On the other hand, if you try to start a Mexican wave in an arena full of enthusiastic sports fans you might have better luck. Imagine if each person who does the wave triggers two other people to do it as well. We could say there is a “crowd multiplication factor” of 2. Your wave triggers two other people to participate, and their participation triggers four more, who trigger eight more, and soon enough nearly the entire crowd is involved.

This is analogous to what’s called a supercritical nuclear reaction. When the neutron multiplication factor is greater than 1 then the fission of each atom tends to cause more than one additional fission event and the reaction grows stronger and stronger.

Physics teachers often like to teach students about this process using a demonstration that involves mouse traps with ping-pong balls balanced on them. When one mouse trap is set off it hurls its ping pong ball into the air, just like the neutrons that are produced by the fission of an atom, and these can set off other nearby mousetraps in a chain reaction:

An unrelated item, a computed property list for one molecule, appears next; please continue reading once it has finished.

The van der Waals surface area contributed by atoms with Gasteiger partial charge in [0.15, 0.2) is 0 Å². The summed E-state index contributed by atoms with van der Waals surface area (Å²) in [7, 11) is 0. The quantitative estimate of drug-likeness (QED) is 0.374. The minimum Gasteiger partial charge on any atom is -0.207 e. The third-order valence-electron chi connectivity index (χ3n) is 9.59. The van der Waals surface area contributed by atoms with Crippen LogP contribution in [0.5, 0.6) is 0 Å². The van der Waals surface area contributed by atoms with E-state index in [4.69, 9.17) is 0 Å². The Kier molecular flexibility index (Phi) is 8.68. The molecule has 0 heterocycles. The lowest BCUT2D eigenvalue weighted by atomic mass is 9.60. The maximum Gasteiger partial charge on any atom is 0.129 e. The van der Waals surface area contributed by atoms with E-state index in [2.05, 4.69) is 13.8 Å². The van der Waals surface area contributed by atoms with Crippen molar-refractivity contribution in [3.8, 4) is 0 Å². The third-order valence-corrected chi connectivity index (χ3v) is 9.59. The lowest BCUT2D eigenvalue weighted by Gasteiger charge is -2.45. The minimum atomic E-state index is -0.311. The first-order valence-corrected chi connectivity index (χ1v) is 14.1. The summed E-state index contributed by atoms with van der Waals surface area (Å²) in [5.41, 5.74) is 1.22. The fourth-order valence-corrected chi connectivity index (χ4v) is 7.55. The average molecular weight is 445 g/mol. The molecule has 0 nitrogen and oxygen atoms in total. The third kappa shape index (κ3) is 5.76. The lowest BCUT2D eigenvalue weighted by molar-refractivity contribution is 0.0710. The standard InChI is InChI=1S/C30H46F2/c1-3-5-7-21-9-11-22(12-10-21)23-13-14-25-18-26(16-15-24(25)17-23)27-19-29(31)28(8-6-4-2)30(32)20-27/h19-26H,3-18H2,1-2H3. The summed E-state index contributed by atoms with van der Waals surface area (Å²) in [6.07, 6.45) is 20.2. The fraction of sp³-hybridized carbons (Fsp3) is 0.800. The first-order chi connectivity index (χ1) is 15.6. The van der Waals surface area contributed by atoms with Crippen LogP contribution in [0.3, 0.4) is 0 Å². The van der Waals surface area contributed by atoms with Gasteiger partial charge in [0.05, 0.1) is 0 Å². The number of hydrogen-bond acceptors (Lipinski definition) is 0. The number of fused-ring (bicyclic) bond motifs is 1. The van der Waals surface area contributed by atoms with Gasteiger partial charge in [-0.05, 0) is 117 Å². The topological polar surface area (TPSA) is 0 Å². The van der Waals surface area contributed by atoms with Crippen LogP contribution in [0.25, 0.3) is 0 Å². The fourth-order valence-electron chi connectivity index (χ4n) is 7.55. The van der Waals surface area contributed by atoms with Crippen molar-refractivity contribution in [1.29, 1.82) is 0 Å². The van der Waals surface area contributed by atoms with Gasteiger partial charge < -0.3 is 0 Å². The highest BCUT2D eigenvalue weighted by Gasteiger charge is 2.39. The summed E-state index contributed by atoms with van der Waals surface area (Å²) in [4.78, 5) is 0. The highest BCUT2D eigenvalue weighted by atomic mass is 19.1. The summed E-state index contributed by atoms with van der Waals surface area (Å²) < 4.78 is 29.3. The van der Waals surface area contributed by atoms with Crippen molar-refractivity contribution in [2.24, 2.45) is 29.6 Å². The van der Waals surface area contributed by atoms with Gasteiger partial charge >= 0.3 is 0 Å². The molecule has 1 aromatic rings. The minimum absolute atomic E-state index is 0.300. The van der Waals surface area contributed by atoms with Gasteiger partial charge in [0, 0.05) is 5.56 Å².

The important thing to understand here is how sensitive the outcome can be to the multiplication factor. Even a very tiny difference in the multiplication factor can make the difference between a chain reaction that dies out and one that grows and grows.

The sharing of articles through social networks is another kind of chain reaction. When a person reads something that a friend has shared on social media, they might like it enough that they choose to share it again. What eventually happens will depend on the average number of people who will re-share the article if it is shared with themĀ  – we might call this the social multiplication factor. When an article’s social multiplication factor is less than one it might get shared a few more times, but the chain reaction of sharing will eventually die out. On the other hand, if the social multiplication factor is greater than one, then each sharing tends to lead to more and more sharing and the article’s reach grows and grows. This is the phenomenon known as going viral.

Going viral is what happens when something on the internet has a social multiplication factor greater than one.